Date of Award
Master of Arts (MA)
The many interpretations and analyses of Shakespeare’s plays have led, through studies of Shakespeare’s sources, to comparisons between his plots and characters and those of his predecessors, incident for incident, and trait for trait. These comparisons have yielded up numerous scholastic opinions as to what facet of Shakespeare’s genius is responsible for the excellence of characters he produced. There are those opinions which hold that Shakespeare was merely a clever borrower, and epicurean, as it were, daintily picking and choosing from the dramatic viands ready to his hand. Other opinions, through granting that Shakespeare was a borrower in “the grand manner,” maintain that his borrowings are of little significance, but that the essence of the excellence he produced in his characters is due to his almost instinctive recognition of, and submission to, the demands of action and plot, in adapting these borrowings to the dramatic medium. A third group claims, hold the opinion that the borrowings and adaptations are of relative insignificance in comparison with Shakespeare’s ability to “cut” out a character “out of whole cloth”; that is, that Shakespeare’s characters are quantitatively more original than borrowed or adapted. The consensus justifiably divides the credit among these three possibilities.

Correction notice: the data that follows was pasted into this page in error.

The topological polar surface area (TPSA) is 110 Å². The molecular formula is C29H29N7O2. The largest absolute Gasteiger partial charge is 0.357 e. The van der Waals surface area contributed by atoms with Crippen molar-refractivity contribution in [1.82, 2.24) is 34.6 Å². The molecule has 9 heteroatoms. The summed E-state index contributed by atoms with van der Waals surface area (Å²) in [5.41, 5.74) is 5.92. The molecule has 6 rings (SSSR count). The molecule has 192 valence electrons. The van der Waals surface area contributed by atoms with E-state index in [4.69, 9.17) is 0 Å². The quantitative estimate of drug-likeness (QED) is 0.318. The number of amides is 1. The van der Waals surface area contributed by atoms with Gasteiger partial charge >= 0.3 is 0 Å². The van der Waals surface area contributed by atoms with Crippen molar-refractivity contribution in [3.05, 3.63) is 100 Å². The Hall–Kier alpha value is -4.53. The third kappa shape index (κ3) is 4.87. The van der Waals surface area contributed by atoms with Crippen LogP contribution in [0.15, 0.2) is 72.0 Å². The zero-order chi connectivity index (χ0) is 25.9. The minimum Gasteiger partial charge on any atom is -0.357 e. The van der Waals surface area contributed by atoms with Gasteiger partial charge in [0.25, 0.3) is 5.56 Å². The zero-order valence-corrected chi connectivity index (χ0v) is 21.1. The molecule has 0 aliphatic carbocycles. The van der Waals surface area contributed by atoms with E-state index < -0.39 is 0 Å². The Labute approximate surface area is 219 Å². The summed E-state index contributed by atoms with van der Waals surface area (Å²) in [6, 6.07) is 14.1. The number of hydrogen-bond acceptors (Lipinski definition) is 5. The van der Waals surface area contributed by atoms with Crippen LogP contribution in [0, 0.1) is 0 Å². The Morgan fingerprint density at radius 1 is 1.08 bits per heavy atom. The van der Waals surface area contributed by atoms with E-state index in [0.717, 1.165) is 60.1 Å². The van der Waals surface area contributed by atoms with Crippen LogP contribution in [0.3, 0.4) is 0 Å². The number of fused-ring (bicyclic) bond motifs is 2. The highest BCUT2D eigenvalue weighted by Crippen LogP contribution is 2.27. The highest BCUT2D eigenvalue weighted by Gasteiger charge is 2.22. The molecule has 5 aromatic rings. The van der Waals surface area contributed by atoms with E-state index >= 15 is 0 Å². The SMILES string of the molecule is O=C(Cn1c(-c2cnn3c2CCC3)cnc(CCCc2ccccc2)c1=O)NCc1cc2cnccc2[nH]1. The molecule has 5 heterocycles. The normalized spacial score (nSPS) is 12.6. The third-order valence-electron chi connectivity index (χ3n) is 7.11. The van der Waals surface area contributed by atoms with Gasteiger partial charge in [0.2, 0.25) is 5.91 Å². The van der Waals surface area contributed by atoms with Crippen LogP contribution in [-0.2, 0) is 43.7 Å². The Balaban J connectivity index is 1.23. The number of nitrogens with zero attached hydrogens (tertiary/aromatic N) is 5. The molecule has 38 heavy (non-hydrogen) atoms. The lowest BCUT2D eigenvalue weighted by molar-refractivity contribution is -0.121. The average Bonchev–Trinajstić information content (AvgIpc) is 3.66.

Paulsen, Dean J., "The effect of time compression upon character in Shakespeare's tragedies" (1956). Student Work. 3170.
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